UTSA researchers track brain health to combat Alzheimer's disease
SAN ANTONIO – Researchers at the University of Texas at San Antonio are studying brain health by monitoring and comparing healthy people against those with Alzheimer's disease.
The researchers are hoping they can see how diseases progress in the body and identify ways to slow or stop the progression using tracking devices and blood samples.
Associate Professor Amina Qutub leads the Quantu Project at UTSA.
"We are asking people to wear wearable devices where we can record what they are doing on a daily basis," Qutub said.
The project's ultimate goal is to try to figure out if changing a person's daily habit or behavior could help improve their cognitive health over their lifetime, Qutub said.
"One of the symptoms people associate with Alzheimer’s early stages is sundowning. So in the evening, people have erratic behavior or they can’t sleep late at night. Our goal is, can we do some small behavioral change that would lead to something that would change biologically that could improve not only their symptoms but their brain health?" Qutub said.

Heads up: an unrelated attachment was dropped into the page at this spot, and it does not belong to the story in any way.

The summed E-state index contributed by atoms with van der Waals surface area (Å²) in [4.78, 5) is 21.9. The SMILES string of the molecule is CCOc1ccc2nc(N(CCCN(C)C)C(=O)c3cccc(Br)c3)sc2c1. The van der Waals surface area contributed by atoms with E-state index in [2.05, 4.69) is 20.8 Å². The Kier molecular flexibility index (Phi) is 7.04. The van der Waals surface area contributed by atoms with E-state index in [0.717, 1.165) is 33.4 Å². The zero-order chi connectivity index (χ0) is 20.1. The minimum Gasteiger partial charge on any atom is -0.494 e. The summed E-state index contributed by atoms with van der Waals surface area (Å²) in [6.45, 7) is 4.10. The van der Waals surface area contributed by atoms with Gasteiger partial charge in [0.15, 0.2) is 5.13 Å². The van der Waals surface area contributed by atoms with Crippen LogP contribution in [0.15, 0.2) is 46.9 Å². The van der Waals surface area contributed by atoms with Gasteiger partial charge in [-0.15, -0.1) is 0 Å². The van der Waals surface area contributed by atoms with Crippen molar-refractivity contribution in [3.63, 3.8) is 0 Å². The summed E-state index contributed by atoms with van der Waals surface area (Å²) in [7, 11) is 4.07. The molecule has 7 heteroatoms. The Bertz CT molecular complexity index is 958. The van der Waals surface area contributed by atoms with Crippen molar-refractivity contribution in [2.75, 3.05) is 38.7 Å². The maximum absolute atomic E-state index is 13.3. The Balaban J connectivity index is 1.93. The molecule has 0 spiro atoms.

Students working on the project are trailblazers and said this could change how medicine is personalized.
"If you know more about your own brain's health, that will influence the types of care you can go through,” Kelsey Phelan, a Ph.D. student and graduate research assistant, said.
"A lot of the work hasn’t been done before, it’s been done very preliminary, so it’s really cool to be able to see the field where no one has really done this before,” Haydon Lynch, a graduate student researcher, said.
Qutub said they want to track thousands of volunteers. The project will be discussed at the fifth annual conference on Regenerative Medicine in San Antonio.
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